Portraits of Wildflowers

Perspectives on Nature Photography

Penstemon cobaea

with 26 comments

Penstemon cobaea Flowers and Buds 0426

Another thing I saw on April 19th along US 183 in Burnet County was this Penstemon cobaea, called wild foxglove, prairie penstemon, and large-flowered beard-tongue (among other things). This species is fairly common in central Texas, but somehow today is the first time I’ve shown it in these pages. In a reversal of what you’d expect, you got to see a penstemon from west Texas before the one that’s native in Austin.

© 2014 Steven Schwartzman

Written by Steve Schwartzman

May 23, 2014 at 5:48 AM

26 Responses

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  1. Wunderschön ❤


    May 23, 2014 at 5:57 AM

  2. I really like this, Steve. I think the clouds complement the soft pastel tones of the bloom quite well. Not as strong a contrast as with a deep blue sky but very pleasing.

    Steve Gingold

    May 23, 2014 at 6:13 AM

    • I appreciate your observation about the pastel sky versus the deep blue ones I often show. I take what I can get. When I took the pictures of the penstemon at Monahans last month, I had a heavily overcast sky, so this was in between the extremes.

      Steve Schwartzman

      May 23, 2014 at 6:41 AM

  3. Painterly and regal.


    May 23, 2014 at 6:26 AM

  4. And there are clouds in the sky! (Rather a silly comment…where else would they be?!)


    May 23, 2014 at 6:31 AM

    • I too have found myself at times writing about clouds in the sky, and like you I’ve realized the redundancy in saying it that way. Still, if you’re looking for a justification, you can point to the fact that sometimes clouds are found elsewhere: when they come down to the ground we stop talking about clouds and start talking about fog.

      Steve Schwartzman

      May 23, 2014 at 7:02 AM

  5. Lovely, lovely, lovely.


    May 23, 2014 at 6:35 AM

    • Good morning, Bente (though it’s afternoon in Norway now). I’m pleased that you find this penstemon triply lovely.

      Steve Schwartzman

      May 23, 2014 at 7:08 AM

  6. I assume very deadly, also? I love Foxglove, and planted some in my garden, only to learn that the plant is so toxic to toddlers that a single eaten blossom could kill them (at least the northeast variety that I had). I ripped them out in a flash….but they are beautiful from a distance.

    Marcia Levy

    May 23, 2014 at 6:44 AM

    • I did some looking just now but couldn’t find a statement one way or the other about the toxicity of this species. I understand your grandmotherly caution in ripping out the foxgloves you’d planted.

      Steve Schwartzman

      May 23, 2014 at 7:15 AM

  7. So soft colours, it’s a beauty. And as always your pictures are like painting. I love the name of foxglove..!!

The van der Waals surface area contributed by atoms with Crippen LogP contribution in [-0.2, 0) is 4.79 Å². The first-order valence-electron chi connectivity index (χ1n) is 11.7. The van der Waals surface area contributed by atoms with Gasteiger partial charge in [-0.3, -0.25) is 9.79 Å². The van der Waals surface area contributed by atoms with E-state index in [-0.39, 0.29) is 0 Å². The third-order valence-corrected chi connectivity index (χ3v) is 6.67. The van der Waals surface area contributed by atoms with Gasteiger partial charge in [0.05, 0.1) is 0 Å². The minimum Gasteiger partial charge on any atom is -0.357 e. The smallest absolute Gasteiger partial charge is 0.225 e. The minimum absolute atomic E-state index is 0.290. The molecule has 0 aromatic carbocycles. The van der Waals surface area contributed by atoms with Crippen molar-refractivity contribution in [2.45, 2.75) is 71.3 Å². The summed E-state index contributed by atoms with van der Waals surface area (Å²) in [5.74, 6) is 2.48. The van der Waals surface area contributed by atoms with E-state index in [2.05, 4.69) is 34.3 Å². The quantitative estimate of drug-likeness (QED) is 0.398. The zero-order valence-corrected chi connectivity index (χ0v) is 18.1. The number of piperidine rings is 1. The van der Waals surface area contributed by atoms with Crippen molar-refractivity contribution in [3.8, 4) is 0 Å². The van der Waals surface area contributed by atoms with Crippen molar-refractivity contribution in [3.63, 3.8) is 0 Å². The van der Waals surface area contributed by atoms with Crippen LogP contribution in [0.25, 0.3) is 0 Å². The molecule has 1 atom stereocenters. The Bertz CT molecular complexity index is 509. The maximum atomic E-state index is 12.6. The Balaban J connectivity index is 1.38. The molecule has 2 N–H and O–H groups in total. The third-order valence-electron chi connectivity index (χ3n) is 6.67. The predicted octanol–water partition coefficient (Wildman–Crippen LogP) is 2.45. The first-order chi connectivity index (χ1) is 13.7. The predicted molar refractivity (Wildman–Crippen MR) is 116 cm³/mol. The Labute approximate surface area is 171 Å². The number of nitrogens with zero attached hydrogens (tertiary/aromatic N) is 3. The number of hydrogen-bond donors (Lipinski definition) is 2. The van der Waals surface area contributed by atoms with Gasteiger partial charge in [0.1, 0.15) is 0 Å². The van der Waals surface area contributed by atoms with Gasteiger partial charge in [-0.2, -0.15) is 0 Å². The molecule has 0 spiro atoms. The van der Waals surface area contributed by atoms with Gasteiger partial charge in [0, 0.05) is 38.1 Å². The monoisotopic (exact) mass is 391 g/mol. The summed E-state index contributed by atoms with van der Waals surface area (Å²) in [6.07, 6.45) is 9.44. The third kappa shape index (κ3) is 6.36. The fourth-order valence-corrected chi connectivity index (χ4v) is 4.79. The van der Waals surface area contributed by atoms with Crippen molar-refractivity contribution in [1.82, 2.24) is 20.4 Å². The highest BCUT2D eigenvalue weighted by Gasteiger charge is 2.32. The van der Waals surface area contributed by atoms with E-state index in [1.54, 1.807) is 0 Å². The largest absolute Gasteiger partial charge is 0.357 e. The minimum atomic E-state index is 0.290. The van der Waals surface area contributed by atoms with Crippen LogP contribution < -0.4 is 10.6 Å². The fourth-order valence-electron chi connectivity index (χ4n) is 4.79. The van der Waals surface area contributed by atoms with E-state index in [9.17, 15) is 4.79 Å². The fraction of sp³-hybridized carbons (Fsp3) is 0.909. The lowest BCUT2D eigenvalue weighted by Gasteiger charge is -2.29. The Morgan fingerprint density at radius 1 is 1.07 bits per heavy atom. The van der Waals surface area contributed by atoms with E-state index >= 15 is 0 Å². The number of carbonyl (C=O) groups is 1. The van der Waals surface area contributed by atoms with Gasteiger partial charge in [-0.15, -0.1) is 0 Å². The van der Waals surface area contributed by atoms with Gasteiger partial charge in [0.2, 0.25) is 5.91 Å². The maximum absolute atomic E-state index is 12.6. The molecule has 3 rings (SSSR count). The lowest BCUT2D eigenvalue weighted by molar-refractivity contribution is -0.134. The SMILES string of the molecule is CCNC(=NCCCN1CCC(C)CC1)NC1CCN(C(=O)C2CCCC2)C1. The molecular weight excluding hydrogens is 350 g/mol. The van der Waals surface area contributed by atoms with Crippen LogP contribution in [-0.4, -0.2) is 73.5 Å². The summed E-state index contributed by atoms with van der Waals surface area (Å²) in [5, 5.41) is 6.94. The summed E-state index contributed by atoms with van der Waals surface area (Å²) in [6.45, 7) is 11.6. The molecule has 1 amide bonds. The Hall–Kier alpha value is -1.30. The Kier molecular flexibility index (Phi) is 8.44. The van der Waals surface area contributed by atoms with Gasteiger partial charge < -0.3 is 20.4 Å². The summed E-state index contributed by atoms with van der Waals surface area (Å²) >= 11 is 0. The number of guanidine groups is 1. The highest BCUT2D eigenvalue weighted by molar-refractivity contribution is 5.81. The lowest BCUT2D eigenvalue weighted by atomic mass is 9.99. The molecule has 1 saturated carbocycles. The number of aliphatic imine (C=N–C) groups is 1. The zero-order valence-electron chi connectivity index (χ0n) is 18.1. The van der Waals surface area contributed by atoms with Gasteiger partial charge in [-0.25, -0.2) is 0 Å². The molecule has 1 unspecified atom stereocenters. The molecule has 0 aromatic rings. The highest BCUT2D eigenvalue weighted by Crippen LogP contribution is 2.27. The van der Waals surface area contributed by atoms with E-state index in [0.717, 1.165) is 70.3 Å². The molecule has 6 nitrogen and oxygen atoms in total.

May 23, 2014 at 12:29 PM

    • Hello, Chantal. Someone certainly had a vivid imagination in making up the name foxglove, which I don’t understand. Regardless, the colors of this species are indeed soft and lend themselves to a painterly approach.

      Steve Schwartzman

      May 23, 2014 at 5:25 PM

  8. Very nice picture!


    May 23, 2014 at 12:31 PM

  9. Very nice shot!


    May 23, 2014 at 9:43 PM

    • I seem to be two for two for the recent penstemon pictures.

      Steve Schwartzman

      May 23, 2014 at 9:45 PM

      • You sure are! I’ve found them to be difficult subjects.


        May 23, 2014 at 9:51 PM

        • Difficult indeed: there’s a lot of interesting detail inside each flower, but the tubular shape makes it hard to get different parts of the inside in focus simultaneously. For end-on closeups I’ve sometimes used flash and stopped my macro lens down to one of its smallest apertures.

          Steve Schwartzman

          May 23, 2014 at 10:13 PM

  10. I found myself as interested in the leaves as the flower at first glance. The phrase that came to mind was “saw-toothed.” “Beard tongue” is just as good, and far more amusing. I thought it might be based only on the shape, but then I remembered how rough a kitty’s tongue can be. Perhaps experiences with felines got caught up in this flower’s common name.


    May 25, 2014 at 9:54 AM

    • One of the things I like about this picture is that it shows off the leaves so well. As for their margins, I’d say “saw-toothed” is a good way to describe them. The word “dentate” also popped into my head.

      The word “penstemon” means ‘five stamens,’ and one of the five in this species has bristly hairs along much of its length. That bristly stamen is the bearded tongue of the common name, so in this case I think no kitties need apply. In contrast, some prickly plants are known as cat’s claw.

      Steve Schwartzman

      May 25, 2014 at 10:20 AM

  11. This, like the other penstemon, which I was pleased you linked here to see them as a pair, is another that looks like a fine botanical illustration. Really lovely.

    Susan Scheid

    June 1, 2014 at 4:34 PM

    • Thanks, Susan. I’ll have another penstemon coming up in a few weeks, one I’d never seen before.

      Steve Schwartzman

      June 1, 2014 at 6:38 PM

  12. […] of months you’ve seen two species in the genus Penstemon: P. buckleyi from west Texas and P. cobaea from a little northwest of Austin. Now joining them from Bastrop State Park is Penstemon […]

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